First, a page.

Q: I was in an NYC restaurant on the site of The Old Grapevine, a tavern that an article on the wall claimed to be the origin of the term for a rumor mill. The artists and intellectuals who hung out there would pass around rumors heard through the grapevine, according to this article. Is this true?
A: Sorry, but I haven’t found any evidence that The Old Grapevine is the source of the old slang usage, though it may have helped popularize it.
The use of “grapevine” to refer to a rumor mill began life in the mid-19th century as “grapevine telegraph,” according to the Random House Historical Dictionary of American Slang.
Random House defines this usage as “any informal or unofficial method of relaying important or interesting information, esp. by word of mouth,” or “the means by which gossip or rumor travels.”
The first published citation for “grapevine telegraph” in Random House is from 1852: “By the Grape Vine Telegraph Line … we have received the following.”
Both the short and the long versions appear in this quote from 1862: “We get such ‘news’ in the army by what we call ‘grape vine,’ that is ‘grape vine telegraph.’ It is not all reliable.”
I’ve done lots of looking but haven’t found any solid historical evidence for a connection with the old tavern, only hearsay. What’s needed here are published references from that time.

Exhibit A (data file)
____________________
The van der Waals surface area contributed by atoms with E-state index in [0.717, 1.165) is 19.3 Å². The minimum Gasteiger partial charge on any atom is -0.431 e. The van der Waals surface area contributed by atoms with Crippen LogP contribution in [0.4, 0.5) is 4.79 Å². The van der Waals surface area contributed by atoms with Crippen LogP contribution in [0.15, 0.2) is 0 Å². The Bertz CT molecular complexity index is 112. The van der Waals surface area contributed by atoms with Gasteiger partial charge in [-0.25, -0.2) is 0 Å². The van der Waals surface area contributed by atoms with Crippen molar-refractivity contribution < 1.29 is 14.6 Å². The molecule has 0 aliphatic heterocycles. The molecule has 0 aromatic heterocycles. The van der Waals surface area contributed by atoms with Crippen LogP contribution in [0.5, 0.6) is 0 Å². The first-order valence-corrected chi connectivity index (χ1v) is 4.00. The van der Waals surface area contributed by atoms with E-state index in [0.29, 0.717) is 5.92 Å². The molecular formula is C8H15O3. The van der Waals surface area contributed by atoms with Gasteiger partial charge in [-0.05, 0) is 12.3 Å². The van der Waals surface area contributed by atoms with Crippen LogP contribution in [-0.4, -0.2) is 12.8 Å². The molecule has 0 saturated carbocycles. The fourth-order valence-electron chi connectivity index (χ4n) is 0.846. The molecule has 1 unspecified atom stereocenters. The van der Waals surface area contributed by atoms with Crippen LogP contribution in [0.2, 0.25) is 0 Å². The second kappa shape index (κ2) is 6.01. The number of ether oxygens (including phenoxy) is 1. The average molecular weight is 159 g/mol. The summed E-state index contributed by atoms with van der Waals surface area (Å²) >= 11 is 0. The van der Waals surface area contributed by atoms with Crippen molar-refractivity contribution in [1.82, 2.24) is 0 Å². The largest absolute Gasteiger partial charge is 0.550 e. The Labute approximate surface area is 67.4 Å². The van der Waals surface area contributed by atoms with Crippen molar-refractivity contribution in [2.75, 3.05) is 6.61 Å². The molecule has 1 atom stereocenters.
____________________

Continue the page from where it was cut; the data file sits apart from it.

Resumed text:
A July 18, 1915, article in the New York Times about the closing of the old tavern makes great reading, but it has no mention of the pub’s connection with the use of the word “grapevine” to mean a rumor mill.
However, the pub and its name may have reinforced the slang usage. I found this in a footnote in a book called The City in Slang: New York Life and Popular Speech, by Irving L. Allen (Oxford University Press, 1993), page 263:
“The mid-nineteenth-century expression on (or through) the grapevine (i.e., on or through a social network of rumor) is a self-evident metaphor probably taken from the image of a winding, spreading vine. But its popularity in New York may have been influenced by the name of The Old Grape Vine tavern that once stood on Sixth Avenue and 11th Street from 1838 to 1915. It was a hangout and gossip center for local artists, who naturally would have said they heard something ‘at the Grape Vine’ and, thus, make a clever pun.”
By the way, Marvin Gaye recorded the best-known version of the song “I Heard It Though the Grapevine” in 1968, but he wasn’t the first to make it a hit. The song, written by Norman Whitfield and Barrett Strong, was a big winner for Gladys Knight & the Pips in 1967.